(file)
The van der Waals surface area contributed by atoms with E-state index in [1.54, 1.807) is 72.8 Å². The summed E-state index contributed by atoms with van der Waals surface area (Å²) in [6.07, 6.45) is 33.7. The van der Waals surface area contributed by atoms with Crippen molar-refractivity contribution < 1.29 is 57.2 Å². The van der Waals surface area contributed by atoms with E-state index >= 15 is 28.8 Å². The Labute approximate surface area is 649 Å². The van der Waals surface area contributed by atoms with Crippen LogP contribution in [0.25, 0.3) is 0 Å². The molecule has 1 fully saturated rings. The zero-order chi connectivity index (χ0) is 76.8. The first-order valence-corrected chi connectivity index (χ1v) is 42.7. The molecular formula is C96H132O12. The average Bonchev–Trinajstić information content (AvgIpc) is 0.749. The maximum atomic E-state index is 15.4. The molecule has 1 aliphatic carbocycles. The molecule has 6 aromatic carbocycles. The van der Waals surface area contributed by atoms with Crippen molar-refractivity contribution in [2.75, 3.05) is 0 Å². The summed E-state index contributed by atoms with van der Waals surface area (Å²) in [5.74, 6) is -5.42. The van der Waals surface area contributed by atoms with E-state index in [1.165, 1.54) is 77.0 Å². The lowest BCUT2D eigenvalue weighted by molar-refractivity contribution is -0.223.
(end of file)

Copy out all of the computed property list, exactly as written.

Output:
The van der Waals surface area contributed by atoms with E-state index in [1.54, 1.807) is 72.8 Å². The summed E-state index contributed by atoms with van der Waals surface area (Å²) in [6.07, 6.45) is 33.7. The van der Waals surface area contributed by atoms with Crippen molar-refractivity contribution < 1.29 is 57.2 Å². The van der Waals surface area contributed by atoms with E-state index >= 15 is 28.8 Å². The Labute approximate surface area is 649 Å². The van der Waals surface area contributed by atoms with Crippen LogP contribution in [0.25, 0.3) is 0 Å². The molecule has 1 fully saturated rings. The zero-order chi connectivity index (χ0) is 76.8. The first-order valence-corrected chi connectivity index (χ1v) is 42.7. The molecular formula is C96H132O12. The average Bonchev–Trinajstić information content (AvgIpc) is 0.749. The maximum atomic E-state index is 15.4. The molecule has 1 aliphatic carbocycles. The molecule has 6 aromatic carbocycles. The van der Waals surface area contributed by atoms with Crippen molar-refractivity contribution in [2.75, 3.05) is 0 Å². The summed E-state index contributed by atoms with van der Waals surface area (Å²) in [5.74, 6) is -5.42. The van der Waals surface area contributed by atoms with E-state index in [1.165, 1.54) is 77.0 Å². The lowest BCUT2D eigenvalue weighted by molar-refractivity contribution is -0.223.